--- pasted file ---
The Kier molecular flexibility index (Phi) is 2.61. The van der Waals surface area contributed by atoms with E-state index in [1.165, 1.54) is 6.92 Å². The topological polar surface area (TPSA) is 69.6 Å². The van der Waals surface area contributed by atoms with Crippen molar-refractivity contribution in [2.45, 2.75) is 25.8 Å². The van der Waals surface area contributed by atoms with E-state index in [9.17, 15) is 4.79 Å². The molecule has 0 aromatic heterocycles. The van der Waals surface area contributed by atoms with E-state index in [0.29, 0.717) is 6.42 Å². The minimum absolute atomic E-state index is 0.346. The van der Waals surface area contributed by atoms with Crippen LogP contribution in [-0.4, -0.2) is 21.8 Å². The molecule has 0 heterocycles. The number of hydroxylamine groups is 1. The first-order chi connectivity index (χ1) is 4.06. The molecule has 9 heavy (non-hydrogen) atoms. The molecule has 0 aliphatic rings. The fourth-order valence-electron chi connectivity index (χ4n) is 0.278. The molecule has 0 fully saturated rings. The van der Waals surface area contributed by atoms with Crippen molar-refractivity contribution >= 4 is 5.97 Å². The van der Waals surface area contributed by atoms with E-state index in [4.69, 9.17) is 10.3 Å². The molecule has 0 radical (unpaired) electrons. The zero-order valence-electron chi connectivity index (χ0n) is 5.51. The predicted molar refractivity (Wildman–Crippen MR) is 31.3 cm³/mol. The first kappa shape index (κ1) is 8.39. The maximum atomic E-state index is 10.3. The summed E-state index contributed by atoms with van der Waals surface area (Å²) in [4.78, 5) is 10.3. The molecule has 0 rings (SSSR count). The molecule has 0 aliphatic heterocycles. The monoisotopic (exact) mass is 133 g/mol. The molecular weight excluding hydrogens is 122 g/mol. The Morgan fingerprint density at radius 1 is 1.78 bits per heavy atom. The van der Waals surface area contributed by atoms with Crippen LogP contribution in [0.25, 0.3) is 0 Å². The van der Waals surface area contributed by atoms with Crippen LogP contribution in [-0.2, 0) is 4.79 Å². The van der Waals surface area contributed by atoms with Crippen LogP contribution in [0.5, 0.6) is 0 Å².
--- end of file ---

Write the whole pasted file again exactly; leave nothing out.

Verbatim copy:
The Kier molecular flexibility index (Phi) is 2.61. The van der Waals surface area contributed by atoms with E-state index in [1.165, 1.54) is 6.92 Å². The topological polar surface area (TPSA) is 69.6 Å². The van der Waals surface area contributed by atoms with Crippen molar-refractivity contribution in [2.45, 2.75) is 25.8 Å². The van der Waals surface area contributed by atoms with E-state index in [9.17, 15) is 4.79 Å². The molecule has 0 aromatic heterocycles. The van der Waals surface area contributed by atoms with E-state index in [0.29, 0.717) is 6.42 Å². The minimum absolute atomic E-state index is 0.346. The van der Waals surface area contributed by atoms with Crippen LogP contribution in [-0.4, -0.2) is 21.8 Å². The molecule has 0 heterocycles. The number of hydroxylamine groups is 1. The first-order chi connectivity index (χ1) is 4.06. The molecule has 9 heavy (non-hydrogen) atoms. The molecule has 0 aliphatic rings. The fourth-order valence-electron chi connectivity index (χ4n) is 0.278. The molecule has 0 fully saturated rings. The van der Waals surface area contributed by atoms with Crippen molar-refractivity contribution >= 4 is 5.97 Å². The van der Waals surface area contributed by atoms with E-state index in [4.69, 9.17) is 10.3 Å². The molecule has 0 radical (unpaired) electrons. The zero-order valence-electron chi connectivity index (χ0n) is 5.51. The predicted molar refractivity (Wildman–Crippen MR) is 31.3 cm³/mol. The first kappa shape index (κ1) is 8.39. The maximum atomic E-state index is 10.3. The summed E-state index contributed by atoms with van der Waals surface area (Å²) in [4.78, 5) is 10.3. The molecule has 0 rings (SSSR count). The molecule has 0 aliphatic heterocycles. The monoisotopic (exact) mass is 133 g/mol. The molecular weight excluding hydrogens is 122 g/mol. The Morgan fingerprint density at radius 1 is 1.78 bits per heavy atom. The van der Waals surface area contributed by atoms with Crippen LogP contribution in [0.25, 0.3) is 0 Å². The van der Waals surface area contributed by atoms with Crippen LogP contribution in [-0.2, 0) is 4.79 Å². The van der Waals surface area contributed by atoms with Crippen LogP contribution in [0.5, 0.6) is 0 Å².